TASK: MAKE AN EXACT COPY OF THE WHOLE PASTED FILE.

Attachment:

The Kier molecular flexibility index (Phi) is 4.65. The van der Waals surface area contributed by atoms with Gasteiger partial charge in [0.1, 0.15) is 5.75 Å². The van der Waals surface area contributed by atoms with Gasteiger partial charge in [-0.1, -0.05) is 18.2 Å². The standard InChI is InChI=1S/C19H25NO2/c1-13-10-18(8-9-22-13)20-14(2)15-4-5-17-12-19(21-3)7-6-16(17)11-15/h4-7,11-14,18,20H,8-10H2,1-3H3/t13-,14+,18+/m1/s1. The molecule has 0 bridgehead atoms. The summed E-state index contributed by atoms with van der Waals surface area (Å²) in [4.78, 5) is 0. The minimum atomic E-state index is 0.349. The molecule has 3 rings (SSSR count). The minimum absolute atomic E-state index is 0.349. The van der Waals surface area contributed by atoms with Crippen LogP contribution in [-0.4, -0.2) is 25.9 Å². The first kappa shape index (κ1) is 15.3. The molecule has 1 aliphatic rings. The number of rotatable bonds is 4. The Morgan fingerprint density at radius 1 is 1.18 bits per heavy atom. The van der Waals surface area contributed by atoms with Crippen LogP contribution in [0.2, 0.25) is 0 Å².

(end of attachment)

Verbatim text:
The Kier molecular flexibility index (Phi) is 4.65. The van der Waals surface area contributed by atoms with Gasteiger partial charge in [0.1, 0.15) is 5.75 Å². The van der Waals surface area contributed by atoms with Gasteiger partial charge in [-0.1, -0.05) is 18.2 Å². The standard InChI is InChI=1S/C19H25NO2/c1-13-10-18(8-9-22-13)20-14(2)15-4-5-17-12-19(21-3)7-6-16(17)11-15/h4-7,11-14,18,20H,8-10H2,1-3H3/t13-,14+,18+/m1/s1. The molecule has 0 bridgehead atoms. The summed E-state index contributed by atoms with van der Waals surface area (Å²) in [4.78, 5) is 0. The minimum atomic E-state index is 0.349. The molecule has 3 rings (SSSR count). The minimum absolute atomic E-state index is 0.349. The van der Waals surface area contributed by atoms with Crippen LogP contribution in [-0.4, -0.2) is 25.9 Å². The first kappa shape index (κ1) is 15.3. The molecule has 1 aliphatic rings. The number of rotatable bonds is 4. The Morgan fingerprint density at radius 1 is 1.18 bits per heavy atom. The van der Waals surface area contributed by atoms with Crippen LogP contribution in [0.2, 0.25) is 0 Å².